That's a lyric from the REM song Man on the Moon, which may or may not be directly relevant to the future of Prey. More to the point, though, it's a reference to the moon, which has previously been hinted at as the location for the expansion. The achievements also bear the logo of Kasma Corporation, a rival to TranStar that got a very brief mention in the game when Eddie Voss confessed to stealing from the company.

Adding to the mystery is a KasmaCorp Twitter account that was created in March. It isn't confirmed as a "real" account, although this Reddit thread strongly suggests that it is, and its tweets are protected so I can't currently see them. But a separate thread reveals that it's dropped some cryptic hints in binary, including lunar surface coordinates and the phrase, "The moon is a harsh mistress."

Perhaps most interesting (and indicative of an active PR ramp-up), the Kasma Corp Reddit account posted a comment on a very cool image of Earth and the Moon earlier today in the NASA subreddit. The comment, in binary, translates to "imgur 31nProa." Converting that to an imgur url gives us this: 

The plot thickens. It's just a guess, but I expect that the secrets will be revealed at E3.

Thanks, VG247.


Life is too short to get stuck in a boring game. The phrase "100-hour RPG" sounds wonderful, doesn't it? But when you're 80 hours in, you've mastered all of the systems, and you know there's still a solid Earth day of time left before the credits, it ain't so great. While we love big games that give you a lot of entertainment for your buck, it has to be said that some games really overdo it. 

That brings us to this week's PCG Q&A. Which game is just too damn long? Let us know your answers in the comments. 

Wes Fenlon: Dark Souls 2

Dark Souls feels like a fine sculpture that began as a massive slab and was carved into a work of art, most of the stone ground away until only the shape within remained. Dark Souls 2 is more like, eh, why waste all that stone? Let's just make an obelisk! It's still a great RPG, but sets out to be bigger than its predecessor, and that means area after area with limited connections between each other, and a game that keeps going and going and going. You get a hell of a lot of game for your money, but the trade-off is a loss of thematic consistency and a few areas that feel like they probably could've ended up on the cutting room floor in a tighter game.

Did we really need Black Gulch, a long, dark corridor you walk down while statues spit gobs of poison at you? Nah. Could Harvest Valley, a bland sequence of muddy pits, have been more compact and more interesting? Definitely. And that bit about going inside the Giants' memories? Cool, I guess, but I was really ready to be done by that point. I found Dark Souls 2 exhausting, which is probably why it's the only game in the series I have no interest in replaying.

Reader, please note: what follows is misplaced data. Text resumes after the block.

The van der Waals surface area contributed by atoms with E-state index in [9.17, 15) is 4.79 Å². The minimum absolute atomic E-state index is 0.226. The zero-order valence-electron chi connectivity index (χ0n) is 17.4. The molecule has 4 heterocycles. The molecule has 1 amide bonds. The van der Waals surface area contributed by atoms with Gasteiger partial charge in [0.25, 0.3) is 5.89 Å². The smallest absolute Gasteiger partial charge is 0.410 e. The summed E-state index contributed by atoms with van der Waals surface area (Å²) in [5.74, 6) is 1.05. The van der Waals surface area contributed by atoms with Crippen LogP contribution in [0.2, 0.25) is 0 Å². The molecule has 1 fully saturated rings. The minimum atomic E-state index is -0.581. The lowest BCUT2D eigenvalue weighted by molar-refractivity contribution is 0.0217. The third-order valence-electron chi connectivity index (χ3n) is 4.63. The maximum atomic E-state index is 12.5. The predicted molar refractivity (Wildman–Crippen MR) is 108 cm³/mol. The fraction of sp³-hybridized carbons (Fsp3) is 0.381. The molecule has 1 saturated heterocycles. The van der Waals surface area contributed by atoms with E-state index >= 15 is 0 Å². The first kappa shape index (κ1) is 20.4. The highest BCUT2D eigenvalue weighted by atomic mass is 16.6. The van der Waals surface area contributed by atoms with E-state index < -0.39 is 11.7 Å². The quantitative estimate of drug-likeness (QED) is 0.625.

Jody Macgregor: King's Bounty: The Legend

I like the Heroes of Might & Magic games, but the campaigns do make you feel like someone's pressing the reset button. Constantly facing a new map, building another army from scratch, conquering and upgrading cities again—eventually it's a bit much. King's Bounty: The Legend (a sort of remake of the game that inspired Heroes of Might & Magic) seems like a perfect fix. It's got similar of fantasy turn-based combat, all hex grids and dragons, but it's the one map the whole time and you're always leveling up the same hero. It feels more like progress.Plus, it's got a goofier tone. For a long time my army had snakes and werewolf elves alongside the knights, and after meeting several romanceable characters I eventually married a frog princess. (This is a game where you can famously wife a zombie.) But after 20 hours, King's Bounty: The Legend wore out its welcome. The more of the map you explore, the more of a chore it is to march back and replenish troops, and later areas are thin and lacking sidequests. The idea of playing for at least another 20 hours to get to the end had no appeal. The thing is, if it was all neatly wrapped up at a sensible point instead I probably would have gone back by now to try out a new hero class, and maybe find out what happens if you marry a zombie. But because my final memory is of boredom and abandonment, I know I'll probably never go back.

Chris Livingston: MLB 2K12 (or any baseball game)

In a way I'm glad there isn't a great, licensed Major League Baseball game for PC. Because most years I fall into this trap: I'll decide to buy a baseball game and play a full season mirroring a real season: basically one game a day, 162 games in six months, plus the post-season if I make it. And a couple weeks in I'll be like ohhhhh why did I do this, this is so boring. Baseball seasons are so very long, and so is simulating them.

Part of the problem is I just don't want to play a bunch of teams I don't think about often with players I don't know. Like, do I really want to spend three consecutive days playing the Cincinnati Reds or the Colorado Rockies? Do I ever want to pull my fifth starting pitcher and put in my only rested reliever to throw against some batter on the Brewers I've never heard of? Do I want to sit through a late-season, utterly meaningless nine-inning game against the fucking Royals? I've never been someone who loves baseball so much that I can just watch any game, I kinda need to have a stake in it, with star players in the lineup or on the mound, something to keep my interest. Playing every game in a season, maybe once a week you have a good match-up. Six months is a long time to play something that only holds your interest every so often.

Andy Chalk: Amnesia: The Dark Descent